Professional Indemnity Insurance - Demystified!
Anyone who makes mistakes as a self-employed person is liable for the damage created and may possibly have to pay compensation. In most cases, not only business but also private assets are at risk. Professional indemnity insurance is the answer in order to protect your own company against expensive damage claims. But what does professional indemnity cover? Who needs professional indemnity insurance and what do you need to pay attention to? We provide simple answers to the most important questions about professional indemnity.
What is Professional Indemnity explained in our Video:
Professional Indemnity Insurance Simply Explained
Professional indemnity insurance takes over when self-employed persons cause damage to another party through their professional activity and are held liable.
In contrast to employees, who in most cases are covered by their employer, those self-employed and freelancers have to answer for mistakes with their business and private assets.
An Example of How Professional indemnity Insurance Works:
An IT service provider breaks his principal’s online shop through a programming error. The web shop goes offline for 12 hours before the error can be corrected and everything works again. The web shop operator demands compensation from the IT service provider for the repair costs and the loss of sales. The IT specialist is made liable for payment - even with his or her private assets. If the IT service provider in the example had been insured, they would contact their professional indemnity insurance, which would cover the specific damage that occurred.
Professional Indemnity Insurance is mandatory for certain professional groups such as lawyers, tax consultants, auditors or insurance brokers. If you don't have to take out insurance, you should still conduct a detailed risk analysis for your business. Risks that are difficult to calculate or that push the self-employed to their financial limits can be covered inexpensively with professional indemnity insurance. Especially with larger orders, it is common in digital business that principals only commission insured freelancers and companies.
The Difference: General Liability Insurance and Professional Indemnity Insurance
Professional indemnity insurance is not a legally defined term, so there is no specification what a professional indemnity insurance must cover. Therefore, before taking out professional indemnity insurance, it is worth taking a closer look at which insurances are hidden behind the generic term professional indemnity insurance.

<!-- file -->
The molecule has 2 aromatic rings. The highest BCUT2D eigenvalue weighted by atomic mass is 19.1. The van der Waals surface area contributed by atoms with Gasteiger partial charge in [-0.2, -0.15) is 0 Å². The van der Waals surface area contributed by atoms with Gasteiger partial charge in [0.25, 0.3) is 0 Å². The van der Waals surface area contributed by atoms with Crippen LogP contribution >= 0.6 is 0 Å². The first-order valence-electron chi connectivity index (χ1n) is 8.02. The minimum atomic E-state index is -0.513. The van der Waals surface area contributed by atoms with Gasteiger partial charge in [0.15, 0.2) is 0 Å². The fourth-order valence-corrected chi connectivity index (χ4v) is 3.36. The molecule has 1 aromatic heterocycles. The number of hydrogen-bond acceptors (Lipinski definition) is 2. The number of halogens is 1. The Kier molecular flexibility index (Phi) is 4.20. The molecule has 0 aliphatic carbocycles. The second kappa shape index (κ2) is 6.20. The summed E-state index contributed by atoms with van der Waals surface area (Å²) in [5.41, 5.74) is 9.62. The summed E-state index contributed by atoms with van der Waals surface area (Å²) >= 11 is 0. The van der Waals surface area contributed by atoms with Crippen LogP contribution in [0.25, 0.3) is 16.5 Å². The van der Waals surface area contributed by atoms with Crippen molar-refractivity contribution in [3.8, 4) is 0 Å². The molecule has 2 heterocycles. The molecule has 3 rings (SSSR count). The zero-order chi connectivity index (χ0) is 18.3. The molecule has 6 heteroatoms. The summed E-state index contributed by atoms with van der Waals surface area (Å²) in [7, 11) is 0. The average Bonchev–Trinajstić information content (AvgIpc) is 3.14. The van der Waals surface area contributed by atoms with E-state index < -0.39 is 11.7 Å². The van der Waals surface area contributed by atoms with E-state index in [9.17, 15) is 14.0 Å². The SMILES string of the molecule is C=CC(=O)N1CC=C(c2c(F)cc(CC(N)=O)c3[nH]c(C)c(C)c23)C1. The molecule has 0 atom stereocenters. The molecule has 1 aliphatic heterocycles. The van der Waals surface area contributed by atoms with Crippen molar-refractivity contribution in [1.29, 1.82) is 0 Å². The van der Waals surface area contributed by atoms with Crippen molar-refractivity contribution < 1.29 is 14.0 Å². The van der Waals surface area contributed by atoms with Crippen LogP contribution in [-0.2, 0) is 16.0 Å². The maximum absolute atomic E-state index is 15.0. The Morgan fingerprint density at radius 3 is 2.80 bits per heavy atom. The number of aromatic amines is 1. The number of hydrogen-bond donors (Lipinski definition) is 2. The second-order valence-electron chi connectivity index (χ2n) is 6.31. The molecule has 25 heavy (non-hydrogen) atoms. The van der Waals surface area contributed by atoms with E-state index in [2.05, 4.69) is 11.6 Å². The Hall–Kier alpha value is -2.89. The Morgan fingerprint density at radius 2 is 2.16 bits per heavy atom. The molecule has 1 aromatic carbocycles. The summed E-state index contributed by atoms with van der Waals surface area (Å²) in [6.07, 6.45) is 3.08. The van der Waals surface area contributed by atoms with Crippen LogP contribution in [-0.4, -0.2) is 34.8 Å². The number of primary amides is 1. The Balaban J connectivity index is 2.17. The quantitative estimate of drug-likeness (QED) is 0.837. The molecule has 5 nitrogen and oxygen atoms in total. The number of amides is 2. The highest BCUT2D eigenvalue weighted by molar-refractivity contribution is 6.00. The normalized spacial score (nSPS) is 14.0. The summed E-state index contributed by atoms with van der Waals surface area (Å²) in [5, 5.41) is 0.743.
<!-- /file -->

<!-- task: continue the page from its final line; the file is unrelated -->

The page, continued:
What Types of Insurance Can Professional Indemnity Include?
Financial Loss Indemnity Insurance (FLII):
A financial loss liability insurance covers so-called real financial losses. Real property damage is financial loss that is not due to damaging something or harming a person. Professional indemnity insurances, which focus on real financial losses, are often described in rather unwieldy terms as financial loss liability insurance.
General Liability Insurance:
General liability insurance may or may not be integrated into professional indemnity insurance. Self-employed professionals should be careful here. A general and personal liability insurance covers the classic hazards of an established business - including office operations. These are personal injuries and property damage. General liability insurance can also be taken out as a stand-alone insurance.
Good professional indemnity insurance offers the opportunity to insure financial losses as well as personal injuries and property damage. To do this, the policyholder must know what damage risks exist in their business before taking out professional indemnity insurance and then select the appropriate coverage.
When Does Professional Indemnity Insurance Pay?
Professional Indemnity Insurance always comes in when someone else demands compensation from the policyholder. In legal terms, one speaks of a ‘third party’ demanding compensation.
There are two scenarios:
The Claim is Justified:
If the insured party has actually caused damage to a third party (e.g. customer or principal), the actual cost of the damage is first determined in cooperation with the insurer. Once the actual amount has been determined, the insurer pays the compensation.
The Claim is not Justified:
If the insured person receives a claim for damages that is not justified - or at least disputed - the passive legal protection, which is integrated into professional indemnity insurance, applies. As in legal expenses insurance, professional indemnity covers the costs (e.g. legal fees and expert fees) for defending against an unjustified claim.
In both cases, it is important that the insured person contact their insurer immediately when they receive the claim for compensation. This ensures that the self-employed person receives full (financial) support, regardless of whether a claim for compensation is justified or not.
Calculate your premium and get your professional indemnity insurance online in just a few steps here:
Who am I?
Following work in the radio business and with a web portal, I have been responsible for editorial content, content marketing and web analysis at exali for a few years now.
What do I enjoy?
I love the sun, spaghetti ice cream, good memes, American series and traveling.
What do I dislike?
The ‘idiot’s space’ in compound nouns, the crackling sound of gummy bear bags and dishonesty.